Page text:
Thursday, June 30, 2005

Debate the State

An interesting conversation is going on between The Agonblog and Don Watkins at Anger Management regarding minarchism and anarchism. I haven't read much of Agon as of yet, but he prooves to be a very intelligent and bold read. See also here.

However, I perhaps think that the key (or maybe just more interesting) issue is Don's post called "The Real Social Contract". The crux of the Objectivist argument seems to be captured here--libertarian anarchists think the real victim of crime is not the actual victim, but society in itself. Seems a little collectivistic for my blood.

Of course, Don is wrong in saying that criminals represent a general threat to society as a whole. People who beat their family members or kill competing black market operators generally not a threat to society as a whole. They are a threat to friends, family, and black market operaters--but not to society in general.

But to address Don's point more square on the way he was trying to argue it, it is not totally clear that he has made his point. He writes:

Why? Quoting Ayn Rand, "If men are to live together in a peaceful, productive,
rational society and deal with one another to mutual benefit, they must accept the basic
social principle without which no moral or civilized society is possible: the principle of
individual rights" (The Virtue of Selfishness, 126).

The key phrase there is "basic social principle." A criminal does not merely harm his
individual victims -- by his actions he rejects the principle that makes a moral society
possible. He therefore becomes a threat to that society as a whole. If you want to be part of
society, you must accept the principle of individual rights.

Clearly there are people who violate this "basic social principle", and a criminal does reject this principle by his very actions. As an aside, it seems strange to think that the esence of the criminal's wrong, or what makes it significant is that he rejected the wrong principle. However, just because they reject this principle does not mean that there is an automatic right for society to lock them up, beat them up, kill them, or whatever. Another response may be more appropriate, or perhaps one over the other. Actually, restitution seems most appropriate.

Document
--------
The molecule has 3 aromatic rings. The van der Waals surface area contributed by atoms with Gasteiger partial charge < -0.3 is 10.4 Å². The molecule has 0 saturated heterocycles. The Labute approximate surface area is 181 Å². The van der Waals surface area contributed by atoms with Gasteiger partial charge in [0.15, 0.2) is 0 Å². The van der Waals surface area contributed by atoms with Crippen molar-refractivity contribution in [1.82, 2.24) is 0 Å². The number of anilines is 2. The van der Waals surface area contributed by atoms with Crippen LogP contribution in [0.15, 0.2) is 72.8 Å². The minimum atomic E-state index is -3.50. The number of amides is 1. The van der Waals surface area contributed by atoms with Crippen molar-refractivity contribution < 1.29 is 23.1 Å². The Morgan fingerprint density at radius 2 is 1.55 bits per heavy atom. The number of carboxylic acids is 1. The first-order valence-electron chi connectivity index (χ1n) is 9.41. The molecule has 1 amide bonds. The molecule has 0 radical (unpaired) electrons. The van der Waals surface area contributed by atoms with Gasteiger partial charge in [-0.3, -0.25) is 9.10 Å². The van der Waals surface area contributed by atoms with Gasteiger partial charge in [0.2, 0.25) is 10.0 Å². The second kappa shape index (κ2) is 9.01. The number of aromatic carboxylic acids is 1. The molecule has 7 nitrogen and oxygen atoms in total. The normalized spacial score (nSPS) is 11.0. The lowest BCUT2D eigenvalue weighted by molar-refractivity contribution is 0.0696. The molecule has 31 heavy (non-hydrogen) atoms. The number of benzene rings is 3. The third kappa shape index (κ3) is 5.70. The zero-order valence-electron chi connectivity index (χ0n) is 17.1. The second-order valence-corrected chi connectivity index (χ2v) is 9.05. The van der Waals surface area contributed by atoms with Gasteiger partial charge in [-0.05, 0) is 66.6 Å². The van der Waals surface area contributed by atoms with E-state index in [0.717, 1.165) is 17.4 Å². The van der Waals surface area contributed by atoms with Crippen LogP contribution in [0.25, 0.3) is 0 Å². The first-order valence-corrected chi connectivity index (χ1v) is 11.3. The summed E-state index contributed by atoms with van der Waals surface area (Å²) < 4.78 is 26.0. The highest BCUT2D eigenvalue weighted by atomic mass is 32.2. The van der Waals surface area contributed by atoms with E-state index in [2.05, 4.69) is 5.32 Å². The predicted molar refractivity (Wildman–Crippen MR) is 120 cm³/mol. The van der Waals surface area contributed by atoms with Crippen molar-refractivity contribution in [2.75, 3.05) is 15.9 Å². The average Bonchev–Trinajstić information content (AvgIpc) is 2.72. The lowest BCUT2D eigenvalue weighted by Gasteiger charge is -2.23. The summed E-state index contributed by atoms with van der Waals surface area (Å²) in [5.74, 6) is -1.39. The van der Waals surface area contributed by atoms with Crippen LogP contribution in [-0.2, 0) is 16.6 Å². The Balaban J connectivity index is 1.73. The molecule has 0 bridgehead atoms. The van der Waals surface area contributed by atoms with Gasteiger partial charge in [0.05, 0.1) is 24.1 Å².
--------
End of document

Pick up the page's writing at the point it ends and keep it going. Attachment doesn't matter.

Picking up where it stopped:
The possibility that we could violate this basic social principle in response to a crime is totally ignored. It is almost as if because they have committed a crime they are beyond the pale and their own rights are not worth respect. The basic principle seems to be revenge. You have violated our rights, we will violate yours. Nevermind the principle that it is bad to violate others rights. I mean that is the basic principle: Do not violate rights. It is not clear that "he did it to me first" is a really great justification.

I also can't help thinking of the Nietzsche's point that usually we call the people we fear "bad". The convergence of fear and hate and the moral outrage that usually accompanies these issues (criminal justice) seems uncomfortable, and the strong emotions of fear and hate seem strongly connected to the philosophy of criminal justice.

Saturday, June 25, 2005

Anarchy & Utopia

Recently, on a libertarian email list that I frequent, an old debate was brought up. The basic question revolves around how you would fund a police force without taxes, or probably more to the point: could a free-market anarchist society fund a police force. It has lead me to question the utopian nature of free-market anarchy.

The most appealing answer to this is that prisons should produce revenue. This revenue would not only be for the upkeep of prisoners (I think there are self-sustaining prisons out there, Angola prison in St. Francisvill, LA comes to mind), but also for the payment of restitution to the criminal's victim. This is actually a very pleasing resolution to the question. A prison system where prisoners were forced to pay restitution to their victims would be more just than the current system because the victims would be made whole.

Revenue producing prisons also help defend this idea by creating a mechanism where the indigent would be protected by independant profit seeking defense companies. Assuming that one could sell one's right to collect damages from criminal harm, the indigent could always sell the rights to collect the restitution to a defense company in order to insure that the offender would be appreheneded. While this appears to be a solution that would provide for the investigation of crimes against the poor and powerless as well as the apprehension, prosecution, and detention of the corresponding offender, this does not provide explicit crime prevention in poor neighborhoods. That is not to say that there wouldn't be some externalities providing some crime prevention or the fact that there would be no way around the problem. One may wonder how much security the police provide poorer urban neighborhoods anyway.